Posted by Cathy Gowdy on Saturday, May 19, 2012 at 04:55:43 :
Saturday, March 11, 1899
The funeral of Dan Whaley which took place last Tuesday in Sausalito under the auspices of the A.O.U.W. was very largely attended. An impressive service at St. Mary’s Church was conducted by Rev. J. Valentini. The funeral cortege them proceeded to the Sausalito cemetery where the remains of the deceased were interred.
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11 March 1899
Answers The Last Summons
Impressive Funeral Service at St. Mary’s Church on Wednesday
The large funeral procession which accompanied the remains of the late Daniel Whaley to their last resting place but partly represented the sorrow that his death occasioned in the community. For fifteen years he worked for the North Pacific Coast Railroad. In all that time, through weather hot or cold, wet or dry, he was at his post. At it early and late; at it Sunday and all week long. No man ever was more faithful and none more reliable.
The same traits of character – honesty and fidelity – which entered into his everyday toil characterized his dealings with and relations to all his friends and his family, to both of whom he was very much attached. Kindness marked the wake of his whole life. When he knew nothing good to say of those with whom he came in contact he said no evil. He was such a man as endeared himself to all.
The sympathy of the town is extended to his bereaved widow and children in this the hour of their great trial. Death is a calamity, let it come when it may and to whom; but when accident without warning carried off the head of a family in a few hours it is appalling.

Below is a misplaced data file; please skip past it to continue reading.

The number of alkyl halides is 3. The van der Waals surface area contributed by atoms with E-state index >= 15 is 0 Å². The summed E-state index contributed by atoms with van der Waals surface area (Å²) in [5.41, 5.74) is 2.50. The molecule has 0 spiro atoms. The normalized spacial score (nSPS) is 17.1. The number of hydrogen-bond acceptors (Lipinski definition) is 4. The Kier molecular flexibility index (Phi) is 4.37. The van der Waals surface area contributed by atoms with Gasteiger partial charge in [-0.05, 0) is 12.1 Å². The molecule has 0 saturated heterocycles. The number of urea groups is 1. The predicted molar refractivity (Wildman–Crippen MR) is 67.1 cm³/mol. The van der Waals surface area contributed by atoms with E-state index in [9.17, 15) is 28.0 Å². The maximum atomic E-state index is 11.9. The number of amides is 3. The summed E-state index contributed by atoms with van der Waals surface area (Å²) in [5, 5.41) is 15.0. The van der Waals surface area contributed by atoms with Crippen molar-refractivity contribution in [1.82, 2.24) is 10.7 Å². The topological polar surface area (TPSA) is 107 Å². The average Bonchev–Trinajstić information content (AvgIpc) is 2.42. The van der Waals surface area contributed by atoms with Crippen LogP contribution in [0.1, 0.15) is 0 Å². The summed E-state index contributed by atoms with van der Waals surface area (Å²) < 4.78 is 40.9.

About the middle of the afternoon of Saturday last, when Daniel Whaley, while employed about the carhouse, near the machine shops, was crushed between a slowly moving train and an adjacent wall, which caused his death Monday, at 10 a.m. Two ribs were broken, the projecting ends of which punctured the left lung; the collar bone of the same side was dislocated and forced backward from its connection with the breast bone and doubtless penetrated the windpipe. Besides these there is no doubt that there were other serious internal injuries. Our two local physicians were called, who were later joined by Dr. Wickman of San Rafael. But poor Dan, from internal injuries, was beyond human aid, other than to alleviate his suffering as far as possible and thus smooth his pathway to the grave. Death came to relieve him at the time named above.
Mr. Whaley was born in Bamden, County Cork, Ireland, December 23, 1846. He came to New York State with his parents in 1852, and at the age of 19 entered the employ of the Rensler and Saratoga Railroad, in the shops of which road he thoroughly mastered the machinist’s trade. In 1869 he married Miss Katherine Pinder of Troy, N.Y., and the same year came to California and located at Vallejo, where he worked for the Union Pacific in 1884, when he came to Sausalito.
He leaves a widow, six children – one daughter, Elinor, and five sons, Joseph, Daniel, Frank, Willie and Georgie – and one sister, Mrs. Ellen Dooley, to mourn his loss.
The funeral took place from the family residence at half-past 10 o’clock Wednesday. The remains were taken to St. Mary’s Church, where high mass was celebrated by the rector, Father Valentini. At the close of the service the reverend father made several appropriate and touching remarks regarding the good qualities of the deceased. A very large procession followed the hearse to the Sausalito Cemetery, where the interment took place. The following persons acted as pall-bearers: Walter Rutherford, Paul Trouette, John Brady, A. Murray, W. J. Thomas, Jas. Kinney, J. B. Baraty, M. Hannon, Jacques Thomas, C. O’Leary, Otto Johnson and Jacob Schnell.
Many beautiful floral pieces were sent by friends as mute expressions of sympathy. Among them were a coach and a broken wheel, sent by employes of the North Pacific Coast Railroad.
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